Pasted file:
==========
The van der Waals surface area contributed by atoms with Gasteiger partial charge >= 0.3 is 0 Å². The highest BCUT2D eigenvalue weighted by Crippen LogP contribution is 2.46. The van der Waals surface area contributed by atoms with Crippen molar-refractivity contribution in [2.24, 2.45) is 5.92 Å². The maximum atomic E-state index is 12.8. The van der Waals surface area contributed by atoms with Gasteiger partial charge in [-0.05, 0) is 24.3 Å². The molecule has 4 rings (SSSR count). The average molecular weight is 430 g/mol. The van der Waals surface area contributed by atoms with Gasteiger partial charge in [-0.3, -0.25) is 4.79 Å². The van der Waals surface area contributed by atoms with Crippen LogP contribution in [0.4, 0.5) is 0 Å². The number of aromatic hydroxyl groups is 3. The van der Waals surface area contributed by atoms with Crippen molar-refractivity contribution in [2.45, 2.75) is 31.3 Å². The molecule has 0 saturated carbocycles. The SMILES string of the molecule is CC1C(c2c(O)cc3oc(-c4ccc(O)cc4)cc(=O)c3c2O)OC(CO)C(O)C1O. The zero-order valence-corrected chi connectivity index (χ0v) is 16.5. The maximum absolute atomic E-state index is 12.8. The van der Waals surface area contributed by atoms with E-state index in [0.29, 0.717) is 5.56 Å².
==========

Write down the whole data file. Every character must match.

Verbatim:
The van der Waals surface area contributed by atoms with Gasteiger partial charge >= 0.3 is 0 Å². The highest BCUT2D eigenvalue weighted by Crippen LogP contribution is 2.46. The van der Waals surface area contributed by atoms with Crippen molar-refractivity contribution in [2.24, 2.45) is 5.92 Å². The maximum atomic E-state index is 12.8. The van der Waals surface area contributed by atoms with Gasteiger partial charge in [-0.05, 0) is 24.3 Å². The molecule has 4 rings (SSSR count). The average molecular weight is 430 g/mol. The van der Waals surface area contributed by atoms with Gasteiger partial charge in [-0.3, -0.25) is 4.79 Å². The van der Waals surface area contributed by atoms with Crippen LogP contribution in [0.4, 0.5) is 0 Å². The number of aromatic hydroxyl groups is 3. The van der Waals surface area contributed by atoms with Crippen molar-refractivity contribution in [2.45, 2.75) is 31.3 Å². The molecule has 0 saturated carbocycles. The SMILES string of the molecule is CC1C(c2c(O)cc3oc(-c4ccc(O)cc4)cc(=O)c3c2O)OC(CO)C(O)C1O. The zero-order valence-corrected chi connectivity index (χ0v) is 16.5. The maximum absolute atomic E-state index is 12.8. The van der Waals surface area contributed by atoms with E-state index in [0.29, 0.717) is 5.56 Å².